• incorporate formative evaluation feedback into daily practice.
Competency 4: Interpersonal and communication skills (CS). Students will be expected to demonstrate interpersonal and communication skills that result in the effective exchange of information and collaboration with patients, their families, and health professionals. By the end of the rotation, students will be expected to:
  • communicate effectively with patients, families, and the public, as appropriate, across a broad range of socioeconomic and cultural backgrounds;
  • demonstrate empathetic and supportive behavior to patients and families when delivering or discussing difficult news;
  • demonstrate the ability to provide genetic counseling and education to patients and families in an approachable and easily-understandable manner;
  • understand the appropriate use of interpreting services;
  • communicate effectively with physicians, other health professionals, and health-related agenices;
  • work effectively as a member or leader of a health care team or other professional group;
  • act in a consultative role to other health professionsals; and,
  • maintain comprehensive, timely, and legible medical record from clinic and consultations.


INSTRUCTIONAL FEATURES: Inpatient consultations on genetic and metabolic problems are first seen by the student and then evaluated by the attending and are used as teaching cases. Clinic is held every day of the week, and specialized clinics are held once a month. The student will have a unique opportunity to be exposed to the work-up, counseling, and management of inborn errors of metabolism, birth defects, multiple congenital anomalies, and genetic predisposition based on a personal or a family history. The student will take part in genetic counseling sessions. A set of genetics problems will be used as a teaching tool along with a reading file that will be provided at the beginning of the rotation and will be discussed during the rotation.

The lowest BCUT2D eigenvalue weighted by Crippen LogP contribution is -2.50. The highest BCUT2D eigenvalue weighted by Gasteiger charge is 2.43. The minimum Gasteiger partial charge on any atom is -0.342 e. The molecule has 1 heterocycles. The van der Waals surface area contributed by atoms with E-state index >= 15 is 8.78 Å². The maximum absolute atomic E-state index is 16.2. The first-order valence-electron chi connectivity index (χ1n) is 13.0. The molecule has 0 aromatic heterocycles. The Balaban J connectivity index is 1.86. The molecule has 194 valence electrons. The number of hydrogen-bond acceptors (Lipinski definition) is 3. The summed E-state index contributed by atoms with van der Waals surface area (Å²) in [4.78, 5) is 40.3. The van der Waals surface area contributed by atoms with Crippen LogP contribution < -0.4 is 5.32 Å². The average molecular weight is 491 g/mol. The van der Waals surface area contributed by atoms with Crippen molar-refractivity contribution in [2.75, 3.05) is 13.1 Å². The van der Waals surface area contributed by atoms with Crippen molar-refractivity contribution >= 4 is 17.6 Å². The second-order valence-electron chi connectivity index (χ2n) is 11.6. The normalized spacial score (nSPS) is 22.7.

Pediatrics E&M Conference (E&M = evaluation and management): This is an educational enhancement specifically designed for the M4 student in Pediatrics - a case-based learning session designed to focus on issues that you likely will face as residents.  All students on pediatrics electives will gather at 8am every Thursday of their rotation in 1208 CSB (12th floor conference room).


ASSESSMENT: Student evaluation based on faculty/student interaction and observation during clinical activities.

ADMINISTRATIVE INFORMATION:

To inquire about scheduling this elective, please contact Christopher Hansen, Student Programs Coordinator at chansen6@uic.edu.

Important information for domestic and Canadian medical students: Completed applications with all required documents must be received 4 weeks prior to the start of the elective. Please plan accordingly to allow your school the necessary processing time for gathering the required documents.

Program Number: ELEC 650
Location: UICMC
Program Director: Zohra Shad
, MD   Email: zshad@uic.edu

Coordinator: Jamie John  Email: jamiej1@uic.edu
Telephone: 312-355-0732
Duration: 4 Weeks
Night Call: No
Weekends: No

Students Accepted: Min. 1 Max. 1
Housestaff Used as Faculty: No
Lectures/Conferences/Faculty Contact: 7-8 hrs/wk
Laboratory/Independent Study: 4hrs/wk
Outpatient: 24 hrs/wk

Inpatient: 4-5 hrs/wk
Total Hours /Week: 40

Reporting Instructions:

Christopher Hansen will contact you the week before your elective with reporting instructions.

 
Updated: 9/23/14